Kristen Mitchell / Senior Lantern reporter
Onlookers have been caught doing a double-take after strolling past the newly renovated A Slice of New York pizza shop on High Street. Until major renovations were done during Spring Break last month, the restaurant had hardly changed in more than 25 years.
The independently owned restaurant located at 1812 N. High St. has been a campus staple since the previous owner Joe Graci moved to Columbus and opened the shop in January 1986.
Current owner Patt Miller, 24, worked at A Slice of New York for three years before saving up the money to purchase the store from Graci in 2008 when Garci was considering retirement. Miller was 20 years old at the time.
“It was an opportunity I couldn’t pass up. How many 20-year-olds can say they own a business?” Miller said. “I was better at making pizza than going to school.”
The former Columbus State student said the renovations came out of a desire to leave his mark on the business.
“I (was the owner) here for four years without changing a thing,” Miller said. “Now I’m more proud of it because I made it something of my own.”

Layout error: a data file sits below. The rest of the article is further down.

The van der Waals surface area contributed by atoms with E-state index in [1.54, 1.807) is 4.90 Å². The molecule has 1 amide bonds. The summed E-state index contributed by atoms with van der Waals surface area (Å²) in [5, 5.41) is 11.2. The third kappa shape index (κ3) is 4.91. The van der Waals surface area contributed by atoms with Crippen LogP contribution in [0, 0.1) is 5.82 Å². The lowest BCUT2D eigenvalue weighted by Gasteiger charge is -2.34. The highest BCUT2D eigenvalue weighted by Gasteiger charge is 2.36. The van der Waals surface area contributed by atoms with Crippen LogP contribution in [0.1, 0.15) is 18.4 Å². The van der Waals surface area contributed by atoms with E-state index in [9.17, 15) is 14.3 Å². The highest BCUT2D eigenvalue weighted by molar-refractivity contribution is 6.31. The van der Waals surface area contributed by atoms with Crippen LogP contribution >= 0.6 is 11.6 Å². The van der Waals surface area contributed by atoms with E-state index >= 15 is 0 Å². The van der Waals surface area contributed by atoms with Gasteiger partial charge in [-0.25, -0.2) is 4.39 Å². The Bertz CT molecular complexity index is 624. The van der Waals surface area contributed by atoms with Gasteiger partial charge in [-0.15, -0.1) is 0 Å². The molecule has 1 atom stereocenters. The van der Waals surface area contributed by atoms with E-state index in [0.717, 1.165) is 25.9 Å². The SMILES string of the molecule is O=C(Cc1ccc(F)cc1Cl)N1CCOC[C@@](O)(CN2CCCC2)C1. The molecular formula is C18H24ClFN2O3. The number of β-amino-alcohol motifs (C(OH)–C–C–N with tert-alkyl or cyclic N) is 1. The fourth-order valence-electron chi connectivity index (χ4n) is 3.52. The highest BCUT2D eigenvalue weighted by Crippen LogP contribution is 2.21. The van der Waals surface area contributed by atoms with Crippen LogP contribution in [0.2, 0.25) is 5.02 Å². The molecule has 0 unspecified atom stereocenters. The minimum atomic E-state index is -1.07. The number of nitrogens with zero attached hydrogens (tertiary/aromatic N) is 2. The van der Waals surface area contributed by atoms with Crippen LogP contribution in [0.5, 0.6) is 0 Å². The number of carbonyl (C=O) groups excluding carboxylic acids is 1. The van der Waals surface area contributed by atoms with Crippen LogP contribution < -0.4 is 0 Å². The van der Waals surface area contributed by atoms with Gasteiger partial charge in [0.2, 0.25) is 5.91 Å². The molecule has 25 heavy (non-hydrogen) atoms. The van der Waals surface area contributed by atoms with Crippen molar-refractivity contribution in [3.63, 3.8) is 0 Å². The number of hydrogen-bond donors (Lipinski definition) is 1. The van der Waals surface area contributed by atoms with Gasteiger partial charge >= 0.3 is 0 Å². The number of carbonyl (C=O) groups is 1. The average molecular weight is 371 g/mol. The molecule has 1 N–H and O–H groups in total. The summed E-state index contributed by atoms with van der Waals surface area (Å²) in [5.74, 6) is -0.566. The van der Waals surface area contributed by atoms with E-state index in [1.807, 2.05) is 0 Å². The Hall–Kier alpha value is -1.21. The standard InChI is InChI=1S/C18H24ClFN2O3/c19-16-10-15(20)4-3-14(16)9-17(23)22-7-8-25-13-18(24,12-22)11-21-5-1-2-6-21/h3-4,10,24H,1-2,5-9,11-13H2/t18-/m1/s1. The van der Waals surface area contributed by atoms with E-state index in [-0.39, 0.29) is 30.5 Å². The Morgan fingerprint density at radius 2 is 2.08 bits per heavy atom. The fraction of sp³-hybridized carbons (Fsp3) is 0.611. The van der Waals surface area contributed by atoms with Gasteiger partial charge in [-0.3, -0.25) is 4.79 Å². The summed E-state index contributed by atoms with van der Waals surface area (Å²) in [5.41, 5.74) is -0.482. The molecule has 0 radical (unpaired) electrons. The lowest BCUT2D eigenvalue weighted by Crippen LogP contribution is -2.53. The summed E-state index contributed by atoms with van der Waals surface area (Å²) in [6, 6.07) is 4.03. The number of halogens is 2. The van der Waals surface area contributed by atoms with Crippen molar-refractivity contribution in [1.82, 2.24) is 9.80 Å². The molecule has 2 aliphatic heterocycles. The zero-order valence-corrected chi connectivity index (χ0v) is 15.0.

He also said the renovations – which cost him about $2,400 – were a necessity.
“I’ve already seen business increase. The cleaner look and the modern feel makes us more competitive. Before it was more of a hole in the wall, and now it’s a restaurant,” Miller said.
Miller said he believes the renovations will benefit the business because the added space will allow more customers to wait inside while in line to order, when customers had to wait outside he said it was an inconvenience that drove customers away during inclement weather.
Miller and his staff began renovations on March 18. Staff members worked for a week rebuilding the counters, moving plumbing lines, redoing walls, making solid wood tables, knocking out a back wall and adding lights and art to the store.
The changes added 154 square feet to the dining area, which more than doubled the previous space and increased seating by 60 percent.
When Graci was designing the store in 1986, he had considered two different designs. The one he originally rejected was the one Miller chose for the recent renovations, but Graci said he’s come around on it.
“I like it, but I wanted to do the New York thing with the pizza in the window. But it sounds to me like it’s a good change,” Graci said.
Miller said guests have been shocked by the drastic changes.
“People have walked in and literally walked back out to read the sign. It’s been crazy, so many people have been coming here for 25 years and nothing has changed,” he said.
Some students have been impressed by the restaurant’s new look.
“It’s great,” said Zach Smith, a fourth-year in computer science and engineering. “There’s a lot more room. It looks a lot nicer, that’s for sure.”
Miller said he has plans for only minor renovations in the imminent future.
“At this point we need to add more art or a customer photo wall, just cosmetic things,” he said. “There’s really not a better way to use the space we have.”